This isn’t your father’s pension plan — or 401(k), for that matter.

That’s what workers are hearing from their employers, and why they increasingly believe they are on their own when it comes to managing company-sponsored retirement plans.

Financial Finesse, a workplace financial wellness services firm in El Segundo, Calif., says it has seen a 166% increase in log-ins from workers looking for financial advice in the past four years and a 73% increase in return visitors.

The financial health of millions of Americans could rely on becoming more financially literate; 88 million rely on a defined-benefit retirement plan, according to the American Benefits Council, of which there are 638,390 active in U.S. companies today; 513,000 of those are 401(k)s.

Financial risk is an important topic for workers, as 47% of plan participants surveyed said they have taken a risk tolerance test to assess their own ability to save and invest money, while 36% rebalanced their retirement plans last year — a sure sign they’re taking direct ownership of their retirement plans.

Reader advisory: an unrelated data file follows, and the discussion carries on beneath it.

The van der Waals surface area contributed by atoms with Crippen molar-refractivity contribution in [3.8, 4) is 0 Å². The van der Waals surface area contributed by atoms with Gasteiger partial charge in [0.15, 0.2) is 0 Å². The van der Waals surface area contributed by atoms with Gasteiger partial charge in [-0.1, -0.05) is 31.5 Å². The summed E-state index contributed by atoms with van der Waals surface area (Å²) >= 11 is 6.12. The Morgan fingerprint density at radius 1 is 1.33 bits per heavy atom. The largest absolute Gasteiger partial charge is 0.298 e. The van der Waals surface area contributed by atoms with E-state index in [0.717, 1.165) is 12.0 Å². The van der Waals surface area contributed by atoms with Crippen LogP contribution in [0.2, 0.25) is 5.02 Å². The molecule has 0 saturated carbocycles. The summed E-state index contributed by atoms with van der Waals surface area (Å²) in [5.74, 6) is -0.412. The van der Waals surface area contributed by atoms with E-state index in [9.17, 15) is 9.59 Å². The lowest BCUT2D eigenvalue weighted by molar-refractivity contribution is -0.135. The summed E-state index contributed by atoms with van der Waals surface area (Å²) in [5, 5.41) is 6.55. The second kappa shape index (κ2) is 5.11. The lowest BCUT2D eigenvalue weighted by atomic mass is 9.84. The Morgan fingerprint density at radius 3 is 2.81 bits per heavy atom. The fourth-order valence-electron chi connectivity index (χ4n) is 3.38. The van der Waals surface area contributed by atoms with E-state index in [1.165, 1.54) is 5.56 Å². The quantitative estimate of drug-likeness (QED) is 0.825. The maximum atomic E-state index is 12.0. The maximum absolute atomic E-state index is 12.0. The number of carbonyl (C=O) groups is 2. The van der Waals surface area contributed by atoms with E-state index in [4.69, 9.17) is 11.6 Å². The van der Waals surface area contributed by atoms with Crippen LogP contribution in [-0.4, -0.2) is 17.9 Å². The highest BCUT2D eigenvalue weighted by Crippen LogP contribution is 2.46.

“Society as a whole is beginning to put more emphasis on financial security and financial education,” says Liz Davidson, chief executive at Financial Finesse. “We’re seeing more and more providers of these types of services come into the marketplace, and the number of employers implementing workplace financial wellness programs is rising significantly.” The fact that employees are demanding more of these programs is the result of a “financial awakening” on the part of workers, who are taking matters into their own hands with 401(k) plans, she adds.

Whether employers are engaged is unclear. Financial Finesse cites separate studies fromAON/Hewitt showing companies are eager to help their employees learn about savings and investing, but only about a third have implemented financial training/studies programs for their staffers.

Consequently, any steps workers can take to learn more about retirement plans (by attending seminars or reading books and online content geared toward investing) can translate into more knowledge — and more money saved — on employee long-term savings programs.

They may not have a choice.

“Employees are adapting en masse to a new ‘free agent’ economy where they must take responsibility for their own financial security rather than relying on financial support from their employers or the government,” says Greg Ward, Financial Finesse’s Think Tank director.

Source: The Street